The Columbia River basin—which spans four U.S. states, two Canadian provinces, and 32 Tribal Nations or First Nations—touches the lives of more than five million people each day.
•The exotic animal trade is a multi-billion dollar industry, and the US is the world’s leading importer. While the US government is on the alert for well known animal-transmitted diseases, there is no mandatory health surveillance for most animals coming though US ports for commercial distribution.
•Live animal imports could bring new diseases into the US and infect endemic wildlife, with devastating consequences as, for example, was seen with the worldwide exposure of amphibians to Chytrid fungus which resulted in the decline of more than 200 species.
•Elizabeth Daut is drawing on her training as a veterinarian and her extensive experience with wildlife to create a computer model that evaluates the risk of importing infectious diseases to the US via the exotic animal trade.
•Predictions produced by her model could help prioritize which species and exporting countries might warrant extra attention at ports of entry. With a better understanding of disease risks, government agencies could improve surveillance and develop better infectious disease prevention plans.
The legal commercial exotic animal trade is a booming enterprise that ships ornamental fish, mammals, birds, reptiles and amphibians around the world. These pets, livestock and other animals can carry unexpected infectious diseases from their homelands. If these non-native species escape or are released to the wild, they can create epidemics among susceptible endemic wildlife.
Four US agencies oversee live animal imports, but there is currently no systematic screening for disease in most live animal imports. The majority of animals processed through American ports for the pet industry fall under the aegis of the US Fish and Wildlife Service, which has no authority to conduct health inspections. Livestock imports are regulated by the US Animal and Plant Health Inspection Service (APHIS), with oversight by the Department of Homeland Security’s Customs and Border Protection. Species known to carry certain diseases (rabies in dogs, or tuberculosis in monkeys, for example) are monitored by the Centers for Disease Control and Prevention.
According to a 2010 report from the US Government Accountability Office, a lack of interagency collaboration creates gaps in health surveillance that could leave native wildlife and people exposed to disease. These risks could potentially be enormous. A single fungal disease, Chytrid, for example, devastated more than 200 amphibian species worldwide.
A related pathogen, Batrachochytrium salamandrivorans, originating with the Asian salamander trade, wreaked similar havoc on native populations in the Netherlands and Belgium. If this fungus gains a foothold in the US — a salamander biodiversity hotspot — experts fear entire species could be wiped out.
“There’s been a lot of attention focused on the human health risks from wildlife disease,” says veterinarian Elizabeth Daut. “While that’s obviously important, nobody is really talking about the risks these exotic imports pose for wildlife.”
Daut is delving into the dynamics and consequences of the spread of infectious diseases by the exotic pet trade, through a post-doctoral project with the National Socio-Environmental Synthesis Center at the University of Maryland.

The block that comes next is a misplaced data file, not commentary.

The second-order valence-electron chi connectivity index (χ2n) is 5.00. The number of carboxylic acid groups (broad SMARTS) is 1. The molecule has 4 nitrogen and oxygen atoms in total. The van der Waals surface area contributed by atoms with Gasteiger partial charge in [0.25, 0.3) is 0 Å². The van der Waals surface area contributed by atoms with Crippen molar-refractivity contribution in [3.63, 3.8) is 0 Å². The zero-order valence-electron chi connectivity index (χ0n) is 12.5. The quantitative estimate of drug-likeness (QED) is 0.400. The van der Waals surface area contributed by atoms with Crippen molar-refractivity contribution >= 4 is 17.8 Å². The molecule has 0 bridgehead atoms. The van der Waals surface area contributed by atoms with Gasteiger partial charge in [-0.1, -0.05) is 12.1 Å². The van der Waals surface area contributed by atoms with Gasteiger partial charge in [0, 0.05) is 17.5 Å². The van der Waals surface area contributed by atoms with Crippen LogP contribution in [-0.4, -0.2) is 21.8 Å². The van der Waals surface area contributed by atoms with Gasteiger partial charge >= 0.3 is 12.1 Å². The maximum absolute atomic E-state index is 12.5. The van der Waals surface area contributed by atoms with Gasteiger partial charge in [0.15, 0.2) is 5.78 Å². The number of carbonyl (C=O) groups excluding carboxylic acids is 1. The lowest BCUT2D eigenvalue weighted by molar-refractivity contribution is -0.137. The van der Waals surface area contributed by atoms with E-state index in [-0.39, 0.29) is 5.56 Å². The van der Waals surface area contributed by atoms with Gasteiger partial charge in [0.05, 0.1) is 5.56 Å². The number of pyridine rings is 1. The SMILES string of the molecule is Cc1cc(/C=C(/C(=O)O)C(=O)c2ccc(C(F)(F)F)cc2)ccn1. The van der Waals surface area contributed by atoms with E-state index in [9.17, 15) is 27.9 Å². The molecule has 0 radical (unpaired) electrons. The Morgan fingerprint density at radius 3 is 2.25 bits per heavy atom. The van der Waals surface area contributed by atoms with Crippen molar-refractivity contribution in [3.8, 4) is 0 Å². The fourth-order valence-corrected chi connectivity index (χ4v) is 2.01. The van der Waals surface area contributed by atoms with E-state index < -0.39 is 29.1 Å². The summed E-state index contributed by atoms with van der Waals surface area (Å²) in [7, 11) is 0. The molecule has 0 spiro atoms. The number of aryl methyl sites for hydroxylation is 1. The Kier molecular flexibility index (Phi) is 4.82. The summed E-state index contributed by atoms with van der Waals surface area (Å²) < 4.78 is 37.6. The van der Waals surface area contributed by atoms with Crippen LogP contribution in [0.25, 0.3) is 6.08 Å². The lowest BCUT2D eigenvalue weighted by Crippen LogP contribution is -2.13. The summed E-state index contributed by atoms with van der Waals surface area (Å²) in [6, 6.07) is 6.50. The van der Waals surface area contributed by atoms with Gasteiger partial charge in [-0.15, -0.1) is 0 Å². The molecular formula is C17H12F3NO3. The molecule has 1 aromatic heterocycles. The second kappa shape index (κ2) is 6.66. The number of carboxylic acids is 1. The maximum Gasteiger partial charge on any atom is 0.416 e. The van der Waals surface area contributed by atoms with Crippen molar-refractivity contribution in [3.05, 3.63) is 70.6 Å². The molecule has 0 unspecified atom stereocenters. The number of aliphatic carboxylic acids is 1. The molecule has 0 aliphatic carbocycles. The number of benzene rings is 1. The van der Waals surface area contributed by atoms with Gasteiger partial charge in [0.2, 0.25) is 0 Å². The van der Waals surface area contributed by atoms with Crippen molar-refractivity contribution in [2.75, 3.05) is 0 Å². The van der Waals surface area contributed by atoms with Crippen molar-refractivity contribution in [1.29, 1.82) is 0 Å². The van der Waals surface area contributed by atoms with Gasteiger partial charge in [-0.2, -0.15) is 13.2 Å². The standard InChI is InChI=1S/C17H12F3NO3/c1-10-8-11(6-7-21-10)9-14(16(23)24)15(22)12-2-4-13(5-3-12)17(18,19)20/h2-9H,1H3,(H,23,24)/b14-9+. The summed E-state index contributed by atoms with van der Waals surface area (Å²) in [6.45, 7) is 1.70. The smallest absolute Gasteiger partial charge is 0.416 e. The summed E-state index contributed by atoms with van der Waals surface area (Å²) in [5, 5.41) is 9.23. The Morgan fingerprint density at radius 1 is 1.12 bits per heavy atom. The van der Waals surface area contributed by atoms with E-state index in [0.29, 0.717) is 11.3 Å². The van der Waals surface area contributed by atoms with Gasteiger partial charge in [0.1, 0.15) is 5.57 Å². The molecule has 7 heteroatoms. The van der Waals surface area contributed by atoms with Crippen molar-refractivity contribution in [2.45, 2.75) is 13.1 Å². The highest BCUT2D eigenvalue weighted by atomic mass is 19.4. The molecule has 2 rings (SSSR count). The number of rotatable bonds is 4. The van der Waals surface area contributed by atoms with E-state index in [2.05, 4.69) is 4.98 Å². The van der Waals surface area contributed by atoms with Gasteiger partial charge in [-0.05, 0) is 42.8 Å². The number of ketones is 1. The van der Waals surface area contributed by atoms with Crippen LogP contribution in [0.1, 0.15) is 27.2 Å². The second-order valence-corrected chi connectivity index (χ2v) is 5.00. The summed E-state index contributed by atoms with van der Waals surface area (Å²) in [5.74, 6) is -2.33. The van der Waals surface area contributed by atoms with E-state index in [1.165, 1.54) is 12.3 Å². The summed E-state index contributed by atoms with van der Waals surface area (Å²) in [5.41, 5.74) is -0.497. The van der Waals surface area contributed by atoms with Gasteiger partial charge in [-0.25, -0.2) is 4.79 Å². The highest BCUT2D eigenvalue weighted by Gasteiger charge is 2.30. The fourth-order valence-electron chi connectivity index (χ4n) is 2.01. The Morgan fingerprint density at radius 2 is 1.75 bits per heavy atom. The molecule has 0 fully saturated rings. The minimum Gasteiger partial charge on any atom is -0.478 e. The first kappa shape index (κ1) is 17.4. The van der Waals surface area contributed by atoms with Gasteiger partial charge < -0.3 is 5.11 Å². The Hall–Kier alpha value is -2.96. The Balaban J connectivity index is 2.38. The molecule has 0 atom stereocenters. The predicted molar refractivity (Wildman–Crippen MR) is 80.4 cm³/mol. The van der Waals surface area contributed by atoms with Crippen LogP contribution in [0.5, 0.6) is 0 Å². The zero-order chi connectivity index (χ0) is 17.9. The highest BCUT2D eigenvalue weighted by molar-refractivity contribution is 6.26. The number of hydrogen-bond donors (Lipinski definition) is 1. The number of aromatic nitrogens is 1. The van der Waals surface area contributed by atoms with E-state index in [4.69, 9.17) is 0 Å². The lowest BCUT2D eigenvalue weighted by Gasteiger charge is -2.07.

She is using US Department of Agriculture methodology as part of the basis for her model — the agency routinely inspects plants from other countries and also helps improve plant nursery practices in nations at risk for exporting pathogens. Daut is developing a computer algorithm to predict which countries are at the highest risk of exporting infectious diseases through birds, fish, amphibians, reptiles and mammals.
Read the full interview at Mongabay.
For more on the topic:
Daut EF, Lahodny G Jr, Peterson MJ, Ivanek R. (2016) Interacting Effects of Newcastle Disease Transmission and Illegal Trade on a Wild Population of White-Winged Parakeets in Peru: A Modeling Approach. PLoS ONE, Vol. 11.
GAO. LIVE ANIMAL IMPORTS, Agencies Need Better Collaboration to Reduce the Risk of Animal-Related Diseases. GAO-11-9 (Washington, D.C.: Nov. 8, 2010).
Kolby JE. (2014) Presence of the amphibian chytrid fungus Batrachochytrium dendrobatidis in native amphibians exported from Madagascar. PLoS ONE. Vol. 9.
Reporting to the Executive Director, the Associate Director for Research will provide support for interdisciplinary synthesis research teams conducting long-term (2-year) projects and other participants who come to the Center for single workshops and individual scholarship. He/she will provide scientific support during the development and implementation of projects.
This month Dr. Ken Conca will join the SESYNC team as a fellow on sabbatical from his home institution, American University’s School of International Service, where he is a professor of International Relations. He will spend much of his time on an independent sabbatical project that investigates climate change, water, and the social construction of risk.
Ecological restoration is seen as a key tool for building back biodiversity and resilience in ecosystems that have been disturbed. But new research found that even if complete ecosystem recovery is reached, disturbed ecosystems typically incur decades of lost biodiversity and ecosystem function such as carbon and nitrogen cycling.
SESYNC's cyberinfrastructure team. Not pictured: Nicholas Magliocca
|Aug 21 / Pursuit: Understanding dynamic environmental and socio-economic interactions in food systems to support decision-making towards a sustainable and resilient agriculture|
|Aug 28 / Workshop: Graduate Student Workshop on Socio-Environmental Synthesis|
|Sep 4 / Graduate Pursuit: Examining a Vacant Lot to Urban Garden Transitions to Determine Drivers of Ecological Wealth and Dearth|
|Sep 4 / Seminar: Bill Fagan|